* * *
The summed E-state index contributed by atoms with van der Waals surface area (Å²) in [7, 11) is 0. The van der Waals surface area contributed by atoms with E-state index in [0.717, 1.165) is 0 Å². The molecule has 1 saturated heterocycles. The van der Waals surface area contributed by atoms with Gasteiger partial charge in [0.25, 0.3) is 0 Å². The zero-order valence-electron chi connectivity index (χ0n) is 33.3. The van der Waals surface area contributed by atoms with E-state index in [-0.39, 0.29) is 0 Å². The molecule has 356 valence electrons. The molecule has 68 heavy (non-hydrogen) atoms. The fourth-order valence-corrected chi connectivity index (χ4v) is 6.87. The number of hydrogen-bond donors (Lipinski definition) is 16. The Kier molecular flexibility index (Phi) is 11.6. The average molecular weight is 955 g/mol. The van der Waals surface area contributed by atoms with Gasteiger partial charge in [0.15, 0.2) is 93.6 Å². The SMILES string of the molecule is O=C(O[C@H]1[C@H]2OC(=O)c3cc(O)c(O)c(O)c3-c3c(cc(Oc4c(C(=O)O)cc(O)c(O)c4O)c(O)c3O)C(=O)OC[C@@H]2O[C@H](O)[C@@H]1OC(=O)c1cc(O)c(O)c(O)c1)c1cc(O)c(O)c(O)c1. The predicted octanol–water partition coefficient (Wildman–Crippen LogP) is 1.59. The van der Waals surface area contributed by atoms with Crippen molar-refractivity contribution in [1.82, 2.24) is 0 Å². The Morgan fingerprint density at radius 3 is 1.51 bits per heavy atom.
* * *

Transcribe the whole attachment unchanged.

The summed E-state index contributed by atoms with van der Waals surface area (Å²) in [7, 11) is 0. The van der Waals surface area contributed by atoms with E-state index in [0.717, 1.165) is 0 Å². The molecule has 1 saturated heterocycles. The van der Waals surface area contributed by atoms with Gasteiger partial charge in [0.25, 0.3) is 0 Å². The zero-order valence-electron chi connectivity index (χ0n) is 33.3. The van der Waals surface area contributed by atoms with E-state index in [-0.39, 0.29) is 0 Å². The molecule has 356 valence electrons. The molecule has 68 heavy (non-hydrogen) atoms. The fourth-order valence-corrected chi connectivity index (χ4v) is 6.87. The number of hydrogen-bond donors (Lipinski definition) is 16. The Kier molecular flexibility index (Phi) is 11.6. The average molecular weight is 955 g/mol. The van der Waals surface area contributed by atoms with Gasteiger partial charge in [0.15, 0.2) is 93.6 Å². The SMILES string of the molecule is O=C(O[C@H]1[C@H]2OC(=O)c3cc(O)c(O)c(O)c3-c3c(cc(Oc4c(C(=O)O)cc(O)c(O)c4O)c(O)c3O)C(=O)OC[C@@H]2O[C@H](O)[C@@H]1OC(=O)c1cc(O)c(O)c(O)c1)c1cc(O)c(O)c(O)c1. The predicted octanol–water partition coefficient (Wildman–Crippen LogP) is 1.59. The van der Waals surface area contributed by atoms with Crippen molar-refractivity contribution in [1.82, 2.24) is 0 Å². The Morgan fingerprint density at radius 3 is 1.51 bits per heavy atom.